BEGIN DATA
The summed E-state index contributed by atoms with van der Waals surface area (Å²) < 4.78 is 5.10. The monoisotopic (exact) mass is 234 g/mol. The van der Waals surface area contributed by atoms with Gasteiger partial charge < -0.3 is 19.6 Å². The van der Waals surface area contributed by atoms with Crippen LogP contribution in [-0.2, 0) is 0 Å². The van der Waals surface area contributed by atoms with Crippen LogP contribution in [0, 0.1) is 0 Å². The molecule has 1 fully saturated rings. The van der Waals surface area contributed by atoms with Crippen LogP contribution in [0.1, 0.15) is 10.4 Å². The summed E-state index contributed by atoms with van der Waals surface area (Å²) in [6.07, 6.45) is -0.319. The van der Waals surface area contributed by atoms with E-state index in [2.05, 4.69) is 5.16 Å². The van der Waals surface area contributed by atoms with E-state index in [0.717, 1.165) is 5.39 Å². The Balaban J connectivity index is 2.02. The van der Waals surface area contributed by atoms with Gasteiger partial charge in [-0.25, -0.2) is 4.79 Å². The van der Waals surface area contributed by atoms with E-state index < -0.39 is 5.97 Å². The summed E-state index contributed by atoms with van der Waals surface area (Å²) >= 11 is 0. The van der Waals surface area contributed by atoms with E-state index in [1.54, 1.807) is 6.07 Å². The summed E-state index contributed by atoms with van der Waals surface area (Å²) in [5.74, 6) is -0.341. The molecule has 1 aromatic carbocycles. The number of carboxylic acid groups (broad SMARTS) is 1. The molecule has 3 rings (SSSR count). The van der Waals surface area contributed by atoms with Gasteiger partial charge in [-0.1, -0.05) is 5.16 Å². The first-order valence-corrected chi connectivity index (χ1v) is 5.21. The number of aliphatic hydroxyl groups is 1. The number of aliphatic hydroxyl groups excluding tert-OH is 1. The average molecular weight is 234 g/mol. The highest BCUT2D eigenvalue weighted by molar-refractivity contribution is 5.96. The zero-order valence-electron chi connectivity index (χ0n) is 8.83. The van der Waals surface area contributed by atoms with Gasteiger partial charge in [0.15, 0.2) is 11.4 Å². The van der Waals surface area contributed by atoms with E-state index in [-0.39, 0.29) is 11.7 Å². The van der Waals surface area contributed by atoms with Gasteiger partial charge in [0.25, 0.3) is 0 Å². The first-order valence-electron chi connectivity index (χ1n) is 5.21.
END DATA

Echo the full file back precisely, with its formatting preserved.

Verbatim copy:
The summed E-state index contributed by atoms with van der Waals surface area (Å²) < 4.78 is 5.10. The monoisotopic (exact) mass is 234 g/mol. The van der Waals surface area contributed by atoms with Gasteiger partial charge < -0.3 is 19.6 Å². The van der Waals surface area contributed by atoms with Crippen LogP contribution in [-0.2, 0) is 0 Å². The van der Waals surface area contributed by atoms with Crippen LogP contribution in [0, 0.1) is 0 Å². The molecule has 1 fully saturated rings. The van der Waals surface area contributed by atoms with Crippen LogP contribution in [0.1, 0.15) is 10.4 Å². The summed E-state index contributed by atoms with van der Waals surface area (Å²) in [6.07, 6.45) is -0.319. The van der Waals surface area contributed by atoms with E-state index in [2.05, 4.69) is 5.16 Å². The van der Waals surface area contributed by atoms with E-state index in [0.717, 1.165) is 5.39 Å². The Balaban J connectivity index is 2.02. The van der Waals surface area contributed by atoms with Gasteiger partial charge in [-0.25, -0.2) is 4.79 Å². The van der Waals surface area contributed by atoms with E-state index < -0.39 is 5.97 Å². The summed E-state index contributed by atoms with van der Waals surface area (Å²) >= 11 is 0. The van der Waals surface area contributed by atoms with E-state index in [1.54, 1.807) is 6.07 Å². The summed E-state index contributed by atoms with van der Waals surface area (Å²) in [5.74, 6) is -0.341. The molecule has 1 aromatic carbocycles. The number of carboxylic acid groups (broad SMARTS) is 1. The molecule has 3 rings (SSSR count). The van der Waals surface area contributed by atoms with Gasteiger partial charge in [-0.1, -0.05) is 5.16 Å². The first-order valence-corrected chi connectivity index (χ1v) is 5.21. The number of aliphatic hydroxyl groups is 1. The number of aliphatic hydroxyl groups excluding tert-OH is 1. The average molecular weight is 234 g/mol. The highest BCUT2D eigenvalue weighted by molar-refractivity contribution is 5.96. The zero-order valence-electron chi connectivity index (χ0n) is 8.83. The van der Waals surface area contributed by atoms with Gasteiger partial charge in [0.15, 0.2) is 11.4 Å². The van der Waals surface area contributed by atoms with E-state index in [-0.39, 0.29) is 11.7 Å². The van der Waals surface area contributed by atoms with Gasteiger partial charge in [0.25, 0.3) is 0 Å². The first-order valence-electron chi connectivity index (χ1n) is 5.21.